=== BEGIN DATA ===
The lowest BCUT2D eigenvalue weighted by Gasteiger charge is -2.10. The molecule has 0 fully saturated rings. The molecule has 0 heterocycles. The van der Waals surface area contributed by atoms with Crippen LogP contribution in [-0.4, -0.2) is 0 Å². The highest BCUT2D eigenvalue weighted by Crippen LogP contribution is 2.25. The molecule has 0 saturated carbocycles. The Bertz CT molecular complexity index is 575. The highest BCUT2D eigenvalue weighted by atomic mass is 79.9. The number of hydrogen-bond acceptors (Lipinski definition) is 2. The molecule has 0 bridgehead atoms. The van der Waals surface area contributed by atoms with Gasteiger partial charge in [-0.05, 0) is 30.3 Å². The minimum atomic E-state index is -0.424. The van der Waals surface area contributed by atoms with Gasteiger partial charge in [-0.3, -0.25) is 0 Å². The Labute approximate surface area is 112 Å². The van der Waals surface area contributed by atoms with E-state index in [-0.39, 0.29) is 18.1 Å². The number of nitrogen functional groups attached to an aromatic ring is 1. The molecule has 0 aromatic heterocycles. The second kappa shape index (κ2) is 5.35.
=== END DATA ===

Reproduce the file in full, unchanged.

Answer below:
The lowest BCUT2D eigenvalue weighted by Gasteiger charge is -2.10. The molecule has 0 fully saturated rings. The molecule has 0 heterocycles. The van der Waals surface area contributed by atoms with Crippen LogP contribution in [-0.4, -0.2) is 0 Å². The highest BCUT2D eigenvalue weighted by Crippen LogP contribution is 2.25. The molecule has 0 saturated carbocycles. The Bertz CT molecular complexity index is 575. The highest BCUT2D eigenvalue weighted by atomic mass is 79.9. The number of hydrogen-bond acceptors (Lipinski definition) is 2. The molecule has 0 bridgehead atoms. The van der Waals surface area contributed by atoms with Gasteiger partial charge in [-0.05, 0) is 30.3 Å². The minimum atomic E-state index is -0.424. The van der Waals surface area contributed by atoms with Gasteiger partial charge in [-0.3, -0.25) is 0 Å². The Labute approximate surface area is 112 Å². The van der Waals surface area contributed by atoms with E-state index in [-0.39, 0.29) is 18.1 Å². The number of nitrogen functional groups attached to an aromatic ring is 1. The molecule has 0 aromatic heterocycles. The second kappa shape index (κ2) is 5.35.